Trabrennbahn Krieau

The Trabrennbahn Krieau is a racecourse for horse races in the second district of Vienna, the Leopoldstadt. It was opened in 1878 at the core of the recreational area that the Prater had become since its opening to the general public in the late 18th century. More specifically, the race course can be found in the Krieau, a stretch of land.

According to one interpretation, the name is derived from "Kriegsau" (war floodplain), referring to a struggle between the city of Vienna and the monastery of Klosterneuburg about the legitimate ownership of the land. I have my doubts this story is true, but contribute happily to its survival.

The modern Trabrennbahn race course is 1100 metres long and covered with sand. The tribunes for viewers were built after 1910 and among the first major constructions in Vienna that used steel-enforced concrete. Noteworthy is the VIP tribune with tile decorations in the style of the Wiener Werkstätte.

Some Trabrennbahn History

A few words on the history of the facility: Austria is definitely a country in which horses were a big deal for centuries; think of the Spanish Riding School, the prime example for formalised "horse culture". Nonetheless, I would not consider Austria to be particularly keen on racing horses (in comparison to, for example, England).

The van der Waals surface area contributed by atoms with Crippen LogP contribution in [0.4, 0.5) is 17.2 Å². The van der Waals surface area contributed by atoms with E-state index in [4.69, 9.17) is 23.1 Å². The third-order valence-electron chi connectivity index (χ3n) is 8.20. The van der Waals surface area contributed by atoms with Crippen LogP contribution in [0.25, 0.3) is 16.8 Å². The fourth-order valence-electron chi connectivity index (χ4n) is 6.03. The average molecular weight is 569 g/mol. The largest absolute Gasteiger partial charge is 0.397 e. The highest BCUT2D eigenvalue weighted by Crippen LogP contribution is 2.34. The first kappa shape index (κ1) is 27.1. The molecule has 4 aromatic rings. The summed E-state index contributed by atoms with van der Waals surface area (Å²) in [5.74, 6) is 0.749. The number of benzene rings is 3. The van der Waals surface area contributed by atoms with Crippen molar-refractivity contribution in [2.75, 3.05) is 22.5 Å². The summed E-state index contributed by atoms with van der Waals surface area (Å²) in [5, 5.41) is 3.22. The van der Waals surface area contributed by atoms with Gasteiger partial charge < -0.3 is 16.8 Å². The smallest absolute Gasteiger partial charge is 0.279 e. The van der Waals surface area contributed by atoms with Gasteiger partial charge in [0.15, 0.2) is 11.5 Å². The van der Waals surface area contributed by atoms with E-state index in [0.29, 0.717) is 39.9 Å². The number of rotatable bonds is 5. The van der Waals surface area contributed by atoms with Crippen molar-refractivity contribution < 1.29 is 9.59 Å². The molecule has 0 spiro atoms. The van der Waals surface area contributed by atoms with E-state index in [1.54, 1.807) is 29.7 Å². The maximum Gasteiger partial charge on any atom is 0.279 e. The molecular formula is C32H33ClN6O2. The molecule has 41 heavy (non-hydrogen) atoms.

However, there is of course some tradition in horse races. In the case of the Trabrennbahn Krieau, this led to the formation of a horse race club in 1874. The first races were held at the Prater Hauptallee. A proper race course was opened in 1878, four years later the first tribunes were completed. The first derby at the Trabrennbahn Krieau was held in 1884.

Architectural details at the Trabrennbahn

The nice tribunes described above were built in the course of a major re-development phase between 1911 and 1913. The architects in charge were the then highly popular Emil Hoppe, Marcel Kammerer and Otto Schönthal.

During World War I, Ernst Graf Rüdiger von Starhemberg served as the president of the racing club. The son of one of the Habsburg Empire′s most esteemed high-ranking nobility was only one of many presidents whose pedigree illustrate that horse racing in Austria was like in most other countries a leisure of the aristocracy.

Main alterations to the outlay of the Trabrennbahn Krieau followed after the war in an attempt to fix up bomb damages; a modernisation in 1960/61; and another round of renovations and modernisations around 2000.

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